President Morsi to deploy armed forces in Cairo to curb street protests – report
At least six people died and hundreds were reported injured over the last few days in the unrest that has gripped the Egyptian capital since late November.
Al-Ahram reported that the armed forces will be given powers of arrest, previously an exclusive right of the police. The decree, which has yet to be signed by President Morsi, is part of legal measures the cabinet approved to help security forces maintain order.
A spokesperson from the Egyptian military stated that the army will not allow the violence to continue, and that the military will follow "its national responsibility in protecting the nation's higher interests'' and state institutions.
"Anything other than [dialogue] will force us into a dark tunnel with disastrous consequences; something which we won't allow,'' the military said in a statement read on state television.
The presidential palace in Cairo, which has become the focal point of the recent protests, is again surrounded by barbed wire fences and concrete barricades. Police, soldiers and Republican Guards backed by tanks continue to patrol the perimeter.
Egyptian army soldiers stand on top of an army tank as thousands of protesters walk in the streets in front of the presidential palace on December 7, 2012 in Cairo (AFP Photo / Gianluigi Guercia)
Thousands of Egyptians have flocked to the palace over the last few days to protest Morsi’s recent decree granting his office vastly expanded powers. The country's opposition fears that the decree may usher in totalitarian rule.
In addition to Morsi’s new powers, demonstrators also railed against a draft constitution pushed through last week by the Islamist majority Constituent Assembly. Critics have voiced concerns that the Sharia-based legislation will have a detrimental effect on freedom of speech and women’s rights in Egypt.
In an attempt to curb the opposition, the Muslim Brotherhood called on thousands of supporters to march in Cairo to show solidarity with President Morsi. On Wednesday night, clashes between the two political camps grew deadly, and resulted in tanks being deployed in the capital and a curfew being imposed.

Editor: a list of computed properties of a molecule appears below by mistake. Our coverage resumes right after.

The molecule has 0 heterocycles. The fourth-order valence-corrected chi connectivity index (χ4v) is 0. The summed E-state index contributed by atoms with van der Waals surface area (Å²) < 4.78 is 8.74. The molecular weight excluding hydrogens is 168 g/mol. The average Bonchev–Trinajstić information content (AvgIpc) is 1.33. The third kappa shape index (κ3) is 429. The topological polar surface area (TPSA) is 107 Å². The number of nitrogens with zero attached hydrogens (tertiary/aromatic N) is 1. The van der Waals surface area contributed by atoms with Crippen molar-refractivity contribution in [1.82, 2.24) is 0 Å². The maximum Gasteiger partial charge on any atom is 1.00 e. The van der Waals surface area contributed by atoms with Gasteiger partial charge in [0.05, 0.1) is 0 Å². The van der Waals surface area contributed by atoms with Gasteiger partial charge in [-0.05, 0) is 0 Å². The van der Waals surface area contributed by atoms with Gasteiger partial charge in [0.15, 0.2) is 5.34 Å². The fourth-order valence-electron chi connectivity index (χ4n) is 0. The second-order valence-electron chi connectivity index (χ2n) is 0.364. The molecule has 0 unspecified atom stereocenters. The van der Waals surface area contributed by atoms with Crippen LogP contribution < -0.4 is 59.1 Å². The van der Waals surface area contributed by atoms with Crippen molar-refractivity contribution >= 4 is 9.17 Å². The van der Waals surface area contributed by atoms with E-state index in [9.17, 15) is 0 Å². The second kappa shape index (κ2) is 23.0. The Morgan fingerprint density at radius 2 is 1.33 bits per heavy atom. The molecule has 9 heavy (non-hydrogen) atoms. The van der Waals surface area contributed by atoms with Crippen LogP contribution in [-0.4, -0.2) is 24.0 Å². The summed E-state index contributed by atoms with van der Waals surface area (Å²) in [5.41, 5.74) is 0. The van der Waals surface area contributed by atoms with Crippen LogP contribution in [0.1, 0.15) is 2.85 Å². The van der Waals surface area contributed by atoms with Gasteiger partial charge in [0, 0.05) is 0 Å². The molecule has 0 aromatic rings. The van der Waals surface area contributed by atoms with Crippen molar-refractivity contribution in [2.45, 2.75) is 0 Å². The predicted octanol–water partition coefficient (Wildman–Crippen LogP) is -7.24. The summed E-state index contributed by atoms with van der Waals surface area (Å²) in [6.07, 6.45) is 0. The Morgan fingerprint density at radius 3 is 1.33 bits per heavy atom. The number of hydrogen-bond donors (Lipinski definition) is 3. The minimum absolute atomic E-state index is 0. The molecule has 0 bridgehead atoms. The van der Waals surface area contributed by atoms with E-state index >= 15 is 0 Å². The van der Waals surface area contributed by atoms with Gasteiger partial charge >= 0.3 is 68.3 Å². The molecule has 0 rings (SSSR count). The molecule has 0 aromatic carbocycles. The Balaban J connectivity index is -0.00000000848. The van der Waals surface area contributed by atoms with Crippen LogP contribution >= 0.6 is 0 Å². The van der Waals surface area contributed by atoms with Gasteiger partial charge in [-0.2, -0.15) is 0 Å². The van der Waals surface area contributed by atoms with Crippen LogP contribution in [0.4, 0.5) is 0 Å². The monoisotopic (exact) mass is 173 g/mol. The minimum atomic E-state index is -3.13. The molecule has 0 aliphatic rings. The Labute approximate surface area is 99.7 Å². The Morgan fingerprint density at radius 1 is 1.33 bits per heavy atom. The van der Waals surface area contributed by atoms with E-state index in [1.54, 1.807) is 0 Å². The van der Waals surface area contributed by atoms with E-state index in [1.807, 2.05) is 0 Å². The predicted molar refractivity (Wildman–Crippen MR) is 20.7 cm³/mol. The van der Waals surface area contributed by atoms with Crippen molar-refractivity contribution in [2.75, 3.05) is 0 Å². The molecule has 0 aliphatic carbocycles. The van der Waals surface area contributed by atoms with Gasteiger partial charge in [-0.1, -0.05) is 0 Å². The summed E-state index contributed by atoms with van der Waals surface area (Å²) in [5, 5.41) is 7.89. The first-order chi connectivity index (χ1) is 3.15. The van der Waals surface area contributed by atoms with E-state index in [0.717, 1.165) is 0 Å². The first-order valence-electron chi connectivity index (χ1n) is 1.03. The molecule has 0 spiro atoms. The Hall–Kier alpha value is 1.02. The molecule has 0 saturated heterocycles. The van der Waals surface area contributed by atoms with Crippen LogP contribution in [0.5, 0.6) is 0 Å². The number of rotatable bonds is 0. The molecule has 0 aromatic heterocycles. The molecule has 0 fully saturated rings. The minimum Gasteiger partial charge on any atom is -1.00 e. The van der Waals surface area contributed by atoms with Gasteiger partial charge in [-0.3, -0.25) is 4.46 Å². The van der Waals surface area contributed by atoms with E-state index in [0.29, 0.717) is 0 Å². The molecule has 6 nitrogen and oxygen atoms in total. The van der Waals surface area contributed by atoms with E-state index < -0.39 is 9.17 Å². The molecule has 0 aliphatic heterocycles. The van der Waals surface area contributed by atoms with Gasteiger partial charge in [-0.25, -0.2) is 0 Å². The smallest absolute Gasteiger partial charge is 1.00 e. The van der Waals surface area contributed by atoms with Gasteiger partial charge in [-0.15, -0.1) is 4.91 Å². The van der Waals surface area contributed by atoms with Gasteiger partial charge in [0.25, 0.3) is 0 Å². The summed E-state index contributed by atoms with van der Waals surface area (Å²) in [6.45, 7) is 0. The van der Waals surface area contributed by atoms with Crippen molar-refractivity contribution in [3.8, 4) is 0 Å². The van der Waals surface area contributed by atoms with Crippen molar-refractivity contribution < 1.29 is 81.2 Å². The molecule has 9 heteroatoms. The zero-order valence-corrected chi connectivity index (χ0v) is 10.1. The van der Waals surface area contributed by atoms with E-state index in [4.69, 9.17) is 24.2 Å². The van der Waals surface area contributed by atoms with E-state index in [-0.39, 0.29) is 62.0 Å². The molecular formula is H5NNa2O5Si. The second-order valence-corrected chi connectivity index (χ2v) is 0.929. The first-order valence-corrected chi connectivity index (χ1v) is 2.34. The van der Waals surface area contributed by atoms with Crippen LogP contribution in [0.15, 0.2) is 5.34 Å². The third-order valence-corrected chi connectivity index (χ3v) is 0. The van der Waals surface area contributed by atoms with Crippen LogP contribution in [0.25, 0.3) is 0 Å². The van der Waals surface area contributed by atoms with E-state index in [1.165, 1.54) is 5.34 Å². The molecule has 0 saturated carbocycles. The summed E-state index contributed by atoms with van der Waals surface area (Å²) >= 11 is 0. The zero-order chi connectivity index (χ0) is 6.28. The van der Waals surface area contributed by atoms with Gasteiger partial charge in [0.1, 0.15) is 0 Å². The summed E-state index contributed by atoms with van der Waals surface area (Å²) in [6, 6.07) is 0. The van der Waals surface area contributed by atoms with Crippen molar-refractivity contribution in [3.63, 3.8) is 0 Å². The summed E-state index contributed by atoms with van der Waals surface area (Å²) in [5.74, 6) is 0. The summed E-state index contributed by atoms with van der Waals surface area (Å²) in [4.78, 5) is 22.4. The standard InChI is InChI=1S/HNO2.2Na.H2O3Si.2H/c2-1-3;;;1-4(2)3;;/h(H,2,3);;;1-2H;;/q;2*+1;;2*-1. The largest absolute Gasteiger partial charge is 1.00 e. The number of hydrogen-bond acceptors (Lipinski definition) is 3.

President Morsi and opposition groups – including leftist, democratic and liberal factions – have been trading blame for the recent violence in the capital and across the country after several Muslim Brotherhood headquarters came under attacks.
In an effort to quell the protests, Morsi has offered to delay the referendum vote on the draft constitution, originally set for December 15, and urged for a national dialogue.
This call was reinforced by the Muslim Brotherhood’s leaders Saturday, who also urged the nation to rule the country “by ballot boxes.”
"The Muslim Brotherhood has adopted dialogue as the only way to deal with all opposition. But what is happening is not the opposition, it is not a difference of opinion, but corruption and criminality," Brotherhood supreme guide Mohammed Badie said.
Brotherhood leader Khairat Shater also said the movement is “prepared to protect [Morsi’s] legitimacy,” and blamed the “remnants of the previous regime” for its attempts to “disrupt the new regime in Egypt,” Al-Arabiya reported.
Badie’s and Shater's remarks came ahead of a meeting Morsi had called with his opponents to discuss the crisis.
Around 50 people turned up for the crisis talks, with most of the opposition groups skipping the meeting. This included the National Salvation Front, the main opposition body led by former presidential candidates Mohamed El Baradei, Hamdeen Sabbahi and Amr Moussa. Later in the day the NSF once again rejected the consitutional referendum and accused Morsi of seeking to gain time as quoted by Al-Arabiya.
Those in attendance represented several Salafist and Islamist movements, there also were several religiuos leaders and the press. It is not yet known if the meeting yielded any agreements, reports Ahram Online.
The opposition has roundly rejected the call for negotiations, saying the president must first cancel the referendum and rescind his recent decrees. The only group that has so far agreed to talks is the liberal Ghad Al-Thawra Party.
Egyptian soldiers take position on a road leading to the presidential palace in Cairo on December 8, 2012 (AFP Photo / Gianluigi Guercia)